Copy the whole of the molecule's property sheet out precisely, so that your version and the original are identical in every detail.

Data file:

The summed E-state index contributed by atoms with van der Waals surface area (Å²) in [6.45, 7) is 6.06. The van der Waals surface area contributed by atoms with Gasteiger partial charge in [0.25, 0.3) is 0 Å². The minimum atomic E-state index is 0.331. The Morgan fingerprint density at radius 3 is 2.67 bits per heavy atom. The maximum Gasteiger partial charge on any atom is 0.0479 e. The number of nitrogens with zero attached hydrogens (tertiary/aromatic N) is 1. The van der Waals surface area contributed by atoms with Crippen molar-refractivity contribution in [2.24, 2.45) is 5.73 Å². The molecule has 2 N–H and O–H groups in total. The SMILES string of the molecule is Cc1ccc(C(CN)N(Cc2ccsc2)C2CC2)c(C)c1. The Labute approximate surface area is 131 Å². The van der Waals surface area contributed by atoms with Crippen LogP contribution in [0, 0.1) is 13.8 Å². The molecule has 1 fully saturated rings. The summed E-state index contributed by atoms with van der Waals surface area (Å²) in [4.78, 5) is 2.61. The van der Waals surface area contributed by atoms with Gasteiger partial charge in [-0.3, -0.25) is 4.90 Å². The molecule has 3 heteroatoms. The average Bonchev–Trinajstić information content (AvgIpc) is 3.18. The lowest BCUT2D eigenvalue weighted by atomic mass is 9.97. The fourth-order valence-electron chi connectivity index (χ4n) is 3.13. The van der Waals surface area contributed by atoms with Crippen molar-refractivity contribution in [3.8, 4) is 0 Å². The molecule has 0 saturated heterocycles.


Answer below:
The summed E-state index contributed by atoms with van der Waals surface area (Å²) in [6.45, 7) is 6.06. The van der Waals surface area contributed by atoms with Gasteiger partial charge in [0.25, 0.3) is 0 Å². The minimum atomic E-state index is 0.331. The Morgan fingerprint density at radius 3 is 2.67 bits per heavy atom. The maximum Gasteiger partial charge on any atom is 0.0479 e. The number of nitrogens with zero attached hydrogens (tertiary/aromatic N) is 1. The van der Waals surface area contributed by atoms with Crippen molar-refractivity contribution in [2.24, 2.45) is 5.73 Å². The molecule has 2 N–H and O–H groups in total. The SMILES string of the molecule is Cc1ccc(C(CN)N(Cc2ccsc2)C2CC2)c(C)c1. The Labute approximate surface area is 131 Å². The van der Waals surface area contributed by atoms with Crippen LogP contribution in [0, 0.1) is 13.8 Å². The molecule has 1 fully saturated rings. The summed E-state index contributed by atoms with van der Waals surface area (Å²) in [4.78, 5) is 2.61. The van der Waals surface area contributed by atoms with Gasteiger partial charge in [-0.3, -0.25) is 4.90 Å². The molecule has 3 heteroatoms. The average Bonchev–Trinajstić information content (AvgIpc) is 3.18. The lowest BCUT2D eigenvalue weighted by atomic mass is 9.97. The fourth-order valence-electron chi connectivity index (χ4n) is 3.13. The van der Waals surface area contributed by atoms with Crippen molar-refractivity contribution in [3.8, 4) is 0 Å². The molecule has 0 saturated heterocycles.